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SPFx Command Set Dialogs without DOM Manipulation using hTWOo React

In my last post I announced the implementation of the native html dialog element in hTWOo-Core and the corresponding component in the hTWOo-React library.

hTWOo is a pure html and css implementation of Microsoft Fluent Design. hTWOo-React is a ReactJS wrapper for hTWOo-Core.

This post started with a question posted in sp-dev-docs that Stefan Bauer pointed out to me. It’s a really good question and I felt like others might benefit. Essentially the OP was stuck on how to use ReactJS in a SharePoint Framework Extension that by default doesn’t give you an option for using a framework. In general for basic scenarios you probably wouldn’t need a framework so I totally understand why that’s the case, however, sometimes you want to do more and so this demo will show you how.

Below is a visual of exactly what we’re trying to accomplish. Obviously this is a very primitive implementation. The key here is to remember that you have complete control over the elements inside the dialog. When you combine that surface with your own custom code and maybe some REST calls using PnPjs – shameless plug – you can really build some extremely powerful user interfaces.

Animation of SharePoint Framework command button dialog.


The following show the baseline code needed to loading a ReactJS component into the DOM when a command button is pressed. This is part of the root .ts file, in the sample, CmdDialogCommandSet.ts. When the button is pressed it calls _openDialog when then loads the DialogCont into the provided DOM element.

private _openDialog(): void {
  try {
    if (this._docConfigElement == undefined) {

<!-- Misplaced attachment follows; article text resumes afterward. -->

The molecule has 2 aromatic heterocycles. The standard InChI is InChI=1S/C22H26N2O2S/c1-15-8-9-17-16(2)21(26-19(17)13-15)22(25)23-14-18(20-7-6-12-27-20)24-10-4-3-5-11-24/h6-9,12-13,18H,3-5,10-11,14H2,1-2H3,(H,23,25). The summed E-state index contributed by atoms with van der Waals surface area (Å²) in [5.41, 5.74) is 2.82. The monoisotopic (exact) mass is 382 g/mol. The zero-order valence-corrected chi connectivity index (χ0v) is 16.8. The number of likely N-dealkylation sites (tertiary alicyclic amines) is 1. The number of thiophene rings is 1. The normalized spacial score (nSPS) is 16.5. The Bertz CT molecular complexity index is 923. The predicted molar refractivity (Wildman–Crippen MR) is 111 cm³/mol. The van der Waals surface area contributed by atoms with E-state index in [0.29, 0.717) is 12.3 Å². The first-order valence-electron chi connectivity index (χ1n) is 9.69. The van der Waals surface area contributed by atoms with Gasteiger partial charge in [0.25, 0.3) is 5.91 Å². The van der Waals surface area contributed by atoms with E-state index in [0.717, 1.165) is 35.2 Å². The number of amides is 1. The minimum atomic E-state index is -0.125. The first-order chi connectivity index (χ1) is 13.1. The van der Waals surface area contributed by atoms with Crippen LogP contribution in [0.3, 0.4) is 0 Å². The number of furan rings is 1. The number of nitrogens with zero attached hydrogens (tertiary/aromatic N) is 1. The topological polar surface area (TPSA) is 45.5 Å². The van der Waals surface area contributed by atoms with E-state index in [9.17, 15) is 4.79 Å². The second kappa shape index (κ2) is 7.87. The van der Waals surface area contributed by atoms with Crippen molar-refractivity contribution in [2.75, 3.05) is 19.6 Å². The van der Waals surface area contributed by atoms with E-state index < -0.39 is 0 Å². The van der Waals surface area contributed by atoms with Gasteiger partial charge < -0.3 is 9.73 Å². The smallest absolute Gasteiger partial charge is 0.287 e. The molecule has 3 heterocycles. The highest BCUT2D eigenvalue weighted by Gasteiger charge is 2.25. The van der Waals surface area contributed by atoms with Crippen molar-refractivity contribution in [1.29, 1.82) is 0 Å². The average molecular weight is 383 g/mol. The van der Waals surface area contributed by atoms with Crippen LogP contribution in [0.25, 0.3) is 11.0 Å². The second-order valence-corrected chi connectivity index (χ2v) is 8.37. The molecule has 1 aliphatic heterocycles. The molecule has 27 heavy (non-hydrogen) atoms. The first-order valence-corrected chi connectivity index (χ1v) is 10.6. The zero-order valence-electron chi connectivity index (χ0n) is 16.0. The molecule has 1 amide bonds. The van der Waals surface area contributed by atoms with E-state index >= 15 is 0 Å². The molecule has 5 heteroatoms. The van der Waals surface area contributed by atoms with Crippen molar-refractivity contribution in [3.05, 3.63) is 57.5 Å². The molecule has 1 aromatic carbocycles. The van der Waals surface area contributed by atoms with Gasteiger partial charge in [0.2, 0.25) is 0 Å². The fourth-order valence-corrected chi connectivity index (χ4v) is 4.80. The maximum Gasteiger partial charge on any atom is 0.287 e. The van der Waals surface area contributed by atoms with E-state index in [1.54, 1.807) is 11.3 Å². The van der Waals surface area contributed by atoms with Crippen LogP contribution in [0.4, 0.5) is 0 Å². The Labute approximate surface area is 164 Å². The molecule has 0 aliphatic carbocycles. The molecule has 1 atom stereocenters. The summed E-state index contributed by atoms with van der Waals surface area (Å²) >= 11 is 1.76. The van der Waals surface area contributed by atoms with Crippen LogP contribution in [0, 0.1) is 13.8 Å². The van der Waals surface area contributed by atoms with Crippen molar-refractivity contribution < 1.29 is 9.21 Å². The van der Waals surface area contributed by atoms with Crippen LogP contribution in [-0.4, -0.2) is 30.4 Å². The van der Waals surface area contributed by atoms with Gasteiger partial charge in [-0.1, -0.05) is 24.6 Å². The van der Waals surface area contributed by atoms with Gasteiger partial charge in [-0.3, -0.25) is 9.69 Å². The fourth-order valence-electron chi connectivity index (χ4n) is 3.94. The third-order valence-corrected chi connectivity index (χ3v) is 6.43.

//create approval container div
      this._docConfigElement = document.createElement("DIV") as HTMLDivElement;
      this._docConfigElement.className = styles.cmdDialogRoot;
      this._docConfigElement.setAttribute("id", this._docConfigContId);
      this._docConfigElement.className = styles.cmdDialogRoot; = "relative"; = "block";

      this._spfxThemes.initThemeHandler(this._docConfigElement, undefined, undefined, true);

      //bind to top placeholder

    const props: IDialogContProps = {
      closeForm: this._closeConfigForm
    const dialogCont: React.ReactElement<{}> = React.createElement(DialogCont, props);
    ReactDOM.render(dialogCont, this._docConfigElement);
  } catch (err) {
    console.error(`${this.LOG_SOURCE} (_openConfigForm) - ${err}`);

private _closeConfigForm = (): void => {
  if (this._docConfigElement !== undefined) {

For the DialogCont component itself, it’s a fairly simple implementation just to get you started. Here’s a quick look at the render method.

public render(): React.ReactElement<IDialogContProps> {
  try {
    return (
      <div data-component={this.LOG_SOURCE}>
        <HOODialog type={HOODialogType.SidebarRight} width="30vw" visible={true} changeVisibility={this.props.closeForm}>
            title="Sidebar Dialog Title Area"
            closeDisabled={false} />
            <p>This area would contain your UI for whatever interactions you need to support.</p>
  } catch (err) {
    console.error(`${this.LOG_SOURCE} (render) - ${err}`);
    return null;

Full Solution

I’ve shared the full working solution in my public GitHub repository which would can download and even install in your own tenant – although might I suggest a dev tenant if that’s your plan and you don’t already have one. All you need to do is clone it and then you can build the SPFx solution and check it out for yourself.

For more information on hTWOo-React check out our documentation. For an overview of hTWOo please see this previous post or visit our hTWOo page.

Happy Coding!